What do our ears tell our eyes about what we see? Armed with a record player, an MPC drum machine, black and white acrylics, and a new audiovisual medium known as Soundwall, Bisco Smith has created 12 evocative artworks in 12 days, bringing a physicality and a face to his music—and showing the promise of Soundwall projects to come.
When an atmospheric beat begins to boom directly from the surface of one of Smith's black-and-white pieces, it quickly becomes clear that they’re so much more than graphic artworks. Each painting sits on the surface of Soundwall's networked flat-panel speaker, and emanates a piece of music that Smith created specifically for that painting. As the sound reaches out and washes over the viewer, the eye is drawn deeper into the vibrating texture of the paint. The beat has a face, and thus, the painting has a voice.
Aaron Cohen, CEO of Soundwall, makes it clear that Soundwall is a new medium entirely. Cohen tells The Creators Project, “They’re neither paintings, nor songs. They’re integrated artworks in a new medium. You can look at his work and totally enjoy it—or not—but we would argue that you have not experienced the full intent of the artwork until you hear it with sound. That’s the experiment we’re really pushing now.” Like any medium, a Soundwall carries its own unique opportunities and limitations. Cohen explains that one of those opportunities is to bring visual artists and musicians together: “I’m hoping this becomes a collaboration platform as much as anything else. I don’t think we’ll be successful if artists and sound creators don’t come together to work together. This is more like a film than it is a pure painting. Film is the medium of collaboration. I’m hoping we can be a medium for collaborations as well.”
Although Soundwall invites people to collaborate on their platform, multi-disciplinary artists like Smith can definitely use Soundwalls in their individual practices as well. Music is essential to Smith’s visual art—as it is with many artists, from Kandinskiy to Paul Klee—so the union of his art and music feels natural to him. Smith explains, “Music just hits you. You don’t have to understand music, you can just feel music. It’s a feeling, you know? And now the painting has a feeling to it. That same energy.”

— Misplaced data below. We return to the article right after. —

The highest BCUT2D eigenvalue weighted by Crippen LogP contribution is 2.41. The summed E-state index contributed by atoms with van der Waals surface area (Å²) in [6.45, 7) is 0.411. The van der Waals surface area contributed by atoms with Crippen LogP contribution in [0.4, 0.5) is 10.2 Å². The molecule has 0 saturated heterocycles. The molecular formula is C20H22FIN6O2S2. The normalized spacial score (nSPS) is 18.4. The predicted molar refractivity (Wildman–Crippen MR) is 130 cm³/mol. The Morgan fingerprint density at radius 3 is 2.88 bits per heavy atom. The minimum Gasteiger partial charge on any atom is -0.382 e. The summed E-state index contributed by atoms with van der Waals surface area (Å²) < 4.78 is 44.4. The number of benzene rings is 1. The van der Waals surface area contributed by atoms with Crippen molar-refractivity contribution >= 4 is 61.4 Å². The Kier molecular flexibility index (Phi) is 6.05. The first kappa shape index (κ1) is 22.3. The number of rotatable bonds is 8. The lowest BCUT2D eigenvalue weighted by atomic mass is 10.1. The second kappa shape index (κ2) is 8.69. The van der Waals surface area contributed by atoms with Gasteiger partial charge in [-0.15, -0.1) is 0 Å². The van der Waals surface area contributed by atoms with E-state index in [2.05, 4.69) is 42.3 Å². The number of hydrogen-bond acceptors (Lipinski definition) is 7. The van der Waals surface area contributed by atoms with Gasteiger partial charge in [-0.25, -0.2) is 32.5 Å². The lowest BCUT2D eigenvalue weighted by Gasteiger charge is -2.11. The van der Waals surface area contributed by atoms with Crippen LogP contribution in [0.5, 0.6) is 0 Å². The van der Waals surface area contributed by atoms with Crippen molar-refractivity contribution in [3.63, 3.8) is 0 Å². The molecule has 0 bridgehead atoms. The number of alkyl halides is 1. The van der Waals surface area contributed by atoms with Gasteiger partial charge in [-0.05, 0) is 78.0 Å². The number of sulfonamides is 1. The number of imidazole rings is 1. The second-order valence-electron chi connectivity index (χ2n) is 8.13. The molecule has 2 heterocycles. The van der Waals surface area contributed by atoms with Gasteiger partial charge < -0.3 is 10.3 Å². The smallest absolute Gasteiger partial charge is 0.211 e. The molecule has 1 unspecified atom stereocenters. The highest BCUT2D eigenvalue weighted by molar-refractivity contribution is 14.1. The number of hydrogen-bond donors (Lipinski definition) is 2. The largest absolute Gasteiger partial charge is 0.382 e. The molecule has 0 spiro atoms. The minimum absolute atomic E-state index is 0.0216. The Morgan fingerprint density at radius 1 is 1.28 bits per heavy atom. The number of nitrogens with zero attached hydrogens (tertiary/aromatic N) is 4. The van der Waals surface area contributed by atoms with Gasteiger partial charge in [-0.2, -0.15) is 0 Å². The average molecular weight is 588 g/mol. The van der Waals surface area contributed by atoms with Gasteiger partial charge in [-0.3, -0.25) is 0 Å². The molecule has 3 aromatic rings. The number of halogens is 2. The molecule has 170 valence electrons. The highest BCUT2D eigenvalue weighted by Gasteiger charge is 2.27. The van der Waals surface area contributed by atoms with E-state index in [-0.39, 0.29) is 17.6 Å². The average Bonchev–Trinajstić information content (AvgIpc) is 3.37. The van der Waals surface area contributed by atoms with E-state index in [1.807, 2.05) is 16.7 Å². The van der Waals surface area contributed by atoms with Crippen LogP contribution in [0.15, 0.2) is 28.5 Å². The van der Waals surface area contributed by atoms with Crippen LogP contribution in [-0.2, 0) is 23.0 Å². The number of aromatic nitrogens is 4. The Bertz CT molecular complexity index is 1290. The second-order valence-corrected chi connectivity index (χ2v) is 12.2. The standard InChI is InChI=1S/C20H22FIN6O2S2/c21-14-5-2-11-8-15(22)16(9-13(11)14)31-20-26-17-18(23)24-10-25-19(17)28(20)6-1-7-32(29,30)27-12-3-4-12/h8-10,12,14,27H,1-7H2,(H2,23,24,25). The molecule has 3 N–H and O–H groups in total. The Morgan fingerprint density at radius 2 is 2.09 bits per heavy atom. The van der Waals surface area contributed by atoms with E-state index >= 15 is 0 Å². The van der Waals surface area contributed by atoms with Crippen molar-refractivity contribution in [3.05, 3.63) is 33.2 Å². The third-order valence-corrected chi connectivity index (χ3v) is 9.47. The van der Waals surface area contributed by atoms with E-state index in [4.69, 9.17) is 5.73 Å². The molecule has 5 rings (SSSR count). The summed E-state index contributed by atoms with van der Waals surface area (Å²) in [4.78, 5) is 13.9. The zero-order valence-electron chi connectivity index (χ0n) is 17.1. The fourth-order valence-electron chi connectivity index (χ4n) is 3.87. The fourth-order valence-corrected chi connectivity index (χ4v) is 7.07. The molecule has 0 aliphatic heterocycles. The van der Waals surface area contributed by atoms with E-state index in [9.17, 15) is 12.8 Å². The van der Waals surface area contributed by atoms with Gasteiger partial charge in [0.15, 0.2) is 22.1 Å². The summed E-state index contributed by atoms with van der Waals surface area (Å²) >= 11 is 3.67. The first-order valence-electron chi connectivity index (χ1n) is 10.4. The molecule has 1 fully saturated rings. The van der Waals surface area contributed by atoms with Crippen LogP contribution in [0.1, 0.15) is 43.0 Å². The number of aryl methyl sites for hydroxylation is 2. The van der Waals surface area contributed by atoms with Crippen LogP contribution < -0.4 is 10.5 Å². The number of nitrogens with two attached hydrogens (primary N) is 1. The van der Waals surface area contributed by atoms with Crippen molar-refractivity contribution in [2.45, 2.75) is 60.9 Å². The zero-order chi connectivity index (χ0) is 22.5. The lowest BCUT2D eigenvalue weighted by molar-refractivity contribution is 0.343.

Smith chose the timeless record player and MPC drum machine as his tools for making the beats behind his paintings, the tactile sound sources being fitting complements to the physicality of Soundwall. Each day he began by getting some samples off cheap records, then put them together to make a beat. Once the beat felt like it had a life of its own, he would listen to it and paint, trying to capture the energy of the beat in the painting.
There's also a certain subtlety to Soundwall’s unique marriage of painting and music. While some might write it off as merely a good-looking wireless speaker, a kind of synergy strikes you when sound draws your eye into the painting. Smith explains the shift in perception that happens when the sound comes directly from the painting itself: “I think because we’re used to the conversation, we look at each other and we talk.”
GDRMS.04 by Bisco Smith. 36" x 36" Latex, Acrylic, Spray Paint on Soundwall
In addition to being a new medium, Soundwall is positioned to be a way for musicians to connect directly with the segment of their audience that can afford a higher level of financial support. With limited edition prints priced at $1,200 and originals starting at $3,500, Soundwall is undoubtedly a product for an affluent audience of collectors. Even if you can’t afford to own one, though, it's still something to pay attention to. Collectors have historically played an indispensible role in the precariously complex financial ecosystem that professional artists operate within. In a sense, Soundwall proposes a new avenue for artists and musicians to see financial profit. Cohen explains, “What I’d like to think is that every band, or every musician, or combination of band and artist or whatever, has an opportunity to have several thousand units out there—or several hundred units out there, it doesn’t matter—that they do special things for. And now there is a mechanism through which artists can be supported by at least that 10-20% of the fanbase, that wants to be that supporter.”
Soundwall is a member of the growing networked-art-object ecosystem, distinguishing itself from efforts like Electric Objects through its total lack of a screen. In place of a digital display separating the viewer from the art, sound fills the in-between spaces, drawing you into an endlessly textured work. The immediacy of the medium is tangible, a quality which Smith appreciates: “I feel like we’re in this digital screen glass world where everything is behind glass, and maybe we’re slowly losing this human touch to things. And then to be around somebody that’s like, ‘Let’s bring it digital, but let’s keep the human touch’ is really interesting because I don’t think people are doing that.” Since so much of the power of Soundwall lies in its physicality, Cohen has found that its potential can be hard to communicate. But while its power may be something that has to be seen—and heard—to be believed, the inability to truly reproduce the Soundwall experience may also be the young startup's greatest strength.
Click here to learn more about Soundwall.